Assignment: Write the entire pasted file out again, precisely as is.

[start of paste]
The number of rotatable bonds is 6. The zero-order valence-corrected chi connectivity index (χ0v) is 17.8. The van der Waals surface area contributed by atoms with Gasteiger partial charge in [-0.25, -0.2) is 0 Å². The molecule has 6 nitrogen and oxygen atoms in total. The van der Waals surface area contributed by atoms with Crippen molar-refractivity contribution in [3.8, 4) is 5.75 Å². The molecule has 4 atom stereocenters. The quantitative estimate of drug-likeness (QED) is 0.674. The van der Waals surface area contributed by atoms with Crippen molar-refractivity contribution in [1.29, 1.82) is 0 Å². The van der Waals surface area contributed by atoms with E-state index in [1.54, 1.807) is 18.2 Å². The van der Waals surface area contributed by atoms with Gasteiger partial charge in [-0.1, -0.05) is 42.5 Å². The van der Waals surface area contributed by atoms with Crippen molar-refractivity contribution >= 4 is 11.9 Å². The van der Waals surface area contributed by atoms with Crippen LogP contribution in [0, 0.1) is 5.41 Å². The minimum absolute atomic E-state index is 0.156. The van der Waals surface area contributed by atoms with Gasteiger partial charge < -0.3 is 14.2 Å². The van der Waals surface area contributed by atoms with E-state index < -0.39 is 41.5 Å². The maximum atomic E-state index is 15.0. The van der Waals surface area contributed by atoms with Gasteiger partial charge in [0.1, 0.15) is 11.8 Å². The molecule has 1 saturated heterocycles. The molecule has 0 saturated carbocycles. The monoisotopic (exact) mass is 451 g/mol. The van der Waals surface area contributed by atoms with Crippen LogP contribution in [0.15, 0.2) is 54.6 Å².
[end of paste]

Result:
The number of rotatable bonds is 6. The zero-order valence-corrected chi connectivity index (χ0v) is 17.8. The van der Waals surface area contributed by atoms with Gasteiger partial charge in [-0.25, -0.2) is 0 Å². The molecule has 6 nitrogen and oxygen atoms in total. The van der Waals surface area contributed by atoms with Crippen molar-refractivity contribution in [3.8, 4) is 5.75 Å². The molecule has 4 atom stereocenters. The quantitative estimate of drug-likeness (QED) is 0.674. The van der Waals surface area contributed by atoms with Crippen molar-refractivity contribution in [1.29, 1.82) is 0 Å². The van der Waals surface area contributed by atoms with E-state index in [1.54, 1.807) is 18.2 Å². The van der Waals surface area contributed by atoms with Gasteiger partial charge in [-0.1, -0.05) is 42.5 Å². The van der Waals surface area contributed by atoms with Crippen molar-refractivity contribution >= 4 is 11.9 Å². The van der Waals surface area contributed by atoms with Crippen LogP contribution in [0, 0.1) is 5.41 Å². The minimum absolute atomic E-state index is 0.156. The van der Waals surface area contributed by atoms with Gasteiger partial charge < -0.3 is 14.2 Å². The van der Waals surface area contributed by atoms with E-state index < -0.39 is 41.5 Å². The maximum atomic E-state index is 15.0. The van der Waals surface area contributed by atoms with Gasteiger partial charge in [0.1, 0.15) is 11.8 Å². The molecule has 1 saturated heterocycles. The molecule has 0 saturated carbocycles. The monoisotopic (exact) mass is 451 g/mol. The van der Waals surface area contributed by atoms with Crippen LogP contribution in [0.15, 0.2) is 54.6 Å².